As with all types of tile, areas that require precision cuts may be more difficult. Flooring presents its own set of concerns. Since tile is not a resilient material, it requires a very stable subsurface. Subfloors frequently have to be built up to the thickness required for tile flooring.

See the chart below for some common (and some less common) floor tile.

Friday, 22 January 2010

Protecting Floor Tiles

Of all the tiles that we use in our house of floor tiles are probably the most vulnerable tiles. They are different from many of the other flooring surfaces. When your floor tiles leave the factory, they have been through a barrage of treatments. In their initial stage as molten clay, aluminum powder may have been added to strengthen the tiles. Next, they may have been treated with a glaze to add a layer of protection and enhance their appearance. From there, your tiles were fired to immensely high temperatures, essentially cooking the tile, and further sealing the glaze. Finally, your tile is treated to a sealer which will protect it, both in transit to your home and then again once it's set in place in your home.

After all these steps it's your responsibility to look maintenance of these tiles and prolong their life. The companies have done their part and took every step to ensure that your floor tiles keep looking the best for times to come. A solution of mild soap and water applied the surface of the tile on a regular basis is generally enough to keep your floor clean and looking its best. But from time to time, depending on the level of household traffic, it may be necessary to spruce your floor up with a few readily available treatments. There are ways to ensure that your floor tiles lasts for long in good condition, although it is impossible to avoid wear and tear that comes with time. This article is about some of the tips that can help you protect your floor tiles :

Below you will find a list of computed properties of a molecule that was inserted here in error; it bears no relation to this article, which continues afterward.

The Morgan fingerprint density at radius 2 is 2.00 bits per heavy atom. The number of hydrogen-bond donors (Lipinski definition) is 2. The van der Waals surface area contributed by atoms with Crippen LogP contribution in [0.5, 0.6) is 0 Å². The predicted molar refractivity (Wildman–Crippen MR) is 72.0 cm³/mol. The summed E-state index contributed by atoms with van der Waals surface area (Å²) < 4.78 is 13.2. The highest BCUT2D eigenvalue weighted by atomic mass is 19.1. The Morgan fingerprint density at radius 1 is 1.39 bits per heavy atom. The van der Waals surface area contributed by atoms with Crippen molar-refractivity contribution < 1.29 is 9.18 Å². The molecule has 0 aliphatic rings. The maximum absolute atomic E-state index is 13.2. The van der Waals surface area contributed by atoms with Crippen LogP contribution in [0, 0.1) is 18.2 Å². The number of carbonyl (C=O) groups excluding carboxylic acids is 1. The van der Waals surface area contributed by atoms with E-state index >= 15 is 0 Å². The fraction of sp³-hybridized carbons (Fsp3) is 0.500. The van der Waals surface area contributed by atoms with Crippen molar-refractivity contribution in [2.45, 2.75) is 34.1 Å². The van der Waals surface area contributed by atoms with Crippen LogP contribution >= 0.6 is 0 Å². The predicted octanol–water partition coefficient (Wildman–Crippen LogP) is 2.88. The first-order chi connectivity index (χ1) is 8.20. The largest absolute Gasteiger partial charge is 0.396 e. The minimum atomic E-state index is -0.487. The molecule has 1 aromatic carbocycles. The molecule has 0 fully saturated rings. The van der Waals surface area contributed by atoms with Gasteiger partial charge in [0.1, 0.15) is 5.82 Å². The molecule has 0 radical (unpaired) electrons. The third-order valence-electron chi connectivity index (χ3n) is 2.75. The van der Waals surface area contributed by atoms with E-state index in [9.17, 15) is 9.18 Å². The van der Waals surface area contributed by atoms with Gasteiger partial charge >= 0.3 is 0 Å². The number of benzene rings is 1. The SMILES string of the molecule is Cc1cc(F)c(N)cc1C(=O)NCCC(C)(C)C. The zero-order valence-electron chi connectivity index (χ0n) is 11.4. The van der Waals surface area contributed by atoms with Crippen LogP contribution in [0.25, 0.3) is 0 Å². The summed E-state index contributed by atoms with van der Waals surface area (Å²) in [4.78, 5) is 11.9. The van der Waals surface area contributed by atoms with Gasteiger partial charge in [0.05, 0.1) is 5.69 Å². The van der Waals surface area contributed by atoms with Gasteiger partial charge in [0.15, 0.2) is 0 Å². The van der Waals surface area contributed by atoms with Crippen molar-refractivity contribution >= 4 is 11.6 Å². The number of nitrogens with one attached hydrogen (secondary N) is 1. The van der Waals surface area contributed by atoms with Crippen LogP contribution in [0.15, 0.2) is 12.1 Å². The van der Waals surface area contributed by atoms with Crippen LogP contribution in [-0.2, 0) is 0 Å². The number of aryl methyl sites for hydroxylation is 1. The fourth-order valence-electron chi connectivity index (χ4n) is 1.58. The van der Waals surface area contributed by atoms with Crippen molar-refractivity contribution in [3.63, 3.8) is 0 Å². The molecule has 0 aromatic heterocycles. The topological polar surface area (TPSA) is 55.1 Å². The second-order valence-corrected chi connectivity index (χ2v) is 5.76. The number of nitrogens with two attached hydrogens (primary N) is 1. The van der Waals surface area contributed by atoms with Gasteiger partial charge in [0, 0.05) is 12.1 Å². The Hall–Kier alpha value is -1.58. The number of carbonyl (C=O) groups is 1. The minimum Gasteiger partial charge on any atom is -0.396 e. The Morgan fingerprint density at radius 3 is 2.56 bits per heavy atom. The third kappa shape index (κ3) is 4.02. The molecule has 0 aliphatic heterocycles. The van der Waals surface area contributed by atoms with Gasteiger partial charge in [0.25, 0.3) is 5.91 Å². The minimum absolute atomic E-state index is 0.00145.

1) Stains – These are the biggest problem with floor tiles. Stains from kitchen mishaps or dirt from shoes can imbed themselves in pores of your tiles and can make them look ugly. There are many household cleaners that make the claim about removing stains from your tiles, but most of them not even come near to time honored method of diluted muriatic acid.

Dilute the acid to a 60/40 acid/water solution and carefully remove the stains. Eye protection masks and heavy gloves are imperative.

2) Be very careful when moving anything heavy over floor tiles. This can break your tiles and make them look ugly. Avoid dropping something heavy on tiles too.

3) Be very careful with ceramic floor tiles and avoid using acidic or alkaline cleaner. These kinds of cleaners can lessen the gloss of your tiles. Avoid using soap and vinegar too for similar reasons.

4) Although a bit costly lamination or protective coating can be used to protect the floor tiles. They help floor tiles against weathering, cracking, oil, chemicals and other moisture.

5) If tiling yourself make sure that you handle tiles properly. Improper handling may cause it to break and you might get hurt.

6) Sub floors usually help floor tiles lasting longer by preventing them from loosing and breaking.

7) Remember to clean stains immediately to prevent them from setting into the tile flooring.

I hope this article is clear some basic doubts about floor tile maintenance.

1 comment: